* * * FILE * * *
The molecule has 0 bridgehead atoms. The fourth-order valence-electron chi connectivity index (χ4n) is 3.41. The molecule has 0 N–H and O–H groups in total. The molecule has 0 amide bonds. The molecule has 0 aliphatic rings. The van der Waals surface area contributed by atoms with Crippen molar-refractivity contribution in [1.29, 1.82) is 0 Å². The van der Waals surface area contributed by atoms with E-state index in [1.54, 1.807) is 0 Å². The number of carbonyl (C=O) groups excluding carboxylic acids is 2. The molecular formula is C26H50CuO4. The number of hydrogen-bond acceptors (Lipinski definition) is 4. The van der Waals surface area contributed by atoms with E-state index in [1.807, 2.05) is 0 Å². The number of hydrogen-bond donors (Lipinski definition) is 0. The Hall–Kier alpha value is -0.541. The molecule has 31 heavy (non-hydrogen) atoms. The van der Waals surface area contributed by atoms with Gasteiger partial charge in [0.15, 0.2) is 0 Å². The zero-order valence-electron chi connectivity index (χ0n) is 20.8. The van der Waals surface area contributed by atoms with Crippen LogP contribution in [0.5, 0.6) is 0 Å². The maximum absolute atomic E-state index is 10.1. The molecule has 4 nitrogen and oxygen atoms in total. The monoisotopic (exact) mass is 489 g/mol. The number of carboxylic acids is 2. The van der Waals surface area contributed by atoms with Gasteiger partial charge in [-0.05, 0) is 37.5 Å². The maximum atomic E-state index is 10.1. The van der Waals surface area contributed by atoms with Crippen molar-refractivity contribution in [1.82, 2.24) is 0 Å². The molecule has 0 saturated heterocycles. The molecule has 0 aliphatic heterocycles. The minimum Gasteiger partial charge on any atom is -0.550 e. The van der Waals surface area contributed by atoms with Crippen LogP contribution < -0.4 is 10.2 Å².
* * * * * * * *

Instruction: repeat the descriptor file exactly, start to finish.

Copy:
The molecule has 0 bridgehead atoms. The fourth-order valence-electron chi connectivity index (χ4n) is 3.41. The molecule has 0 N–H and O–H groups in total. The molecule has 0 amide bonds. The molecule has 0 aliphatic rings. The van der Waals surface area contributed by atoms with Crippen molar-refractivity contribution in [1.29, 1.82) is 0 Å². The van der Waals surface area contributed by atoms with E-state index in [1.54, 1.807) is 0 Å². The number of carbonyl (C=O) groups excluding carboxylic acids is 2. The molecular formula is C26H50CuO4. The number of hydrogen-bond acceptors (Lipinski definition) is 4. The van der Waals surface area contributed by atoms with E-state index in [1.807, 2.05) is 0 Å². The number of hydrogen-bond donors (Lipinski definition) is 0. The Hall–Kier alpha value is -0.541. The molecule has 31 heavy (non-hydrogen) atoms. The van der Waals surface area contributed by atoms with Gasteiger partial charge in [0.15, 0.2) is 0 Å². The zero-order valence-electron chi connectivity index (χ0n) is 20.8. The van der Waals surface area contributed by atoms with Crippen LogP contribution in [0.5, 0.6) is 0 Å². The maximum absolute atomic E-state index is 10.1. The molecule has 4 nitrogen and oxygen atoms in total. The monoisotopic (exact) mass is 489 g/mol. The number of carboxylic acids is 2. The van der Waals surface area contributed by atoms with Gasteiger partial charge in [-0.05, 0) is 37.5 Å². The maximum atomic E-state index is 10.1. The van der Waals surface area contributed by atoms with Crippen molar-refractivity contribution in [1.82, 2.24) is 0 Å². The molecule has 0 saturated heterocycles. The molecule has 0 aliphatic heterocycles. The minimum Gasteiger partial charge on any atom is -0.550 e. The van der Waals surface area contributed by atoms with Crippen LogP contribution < -0.4 is 10.2 Å².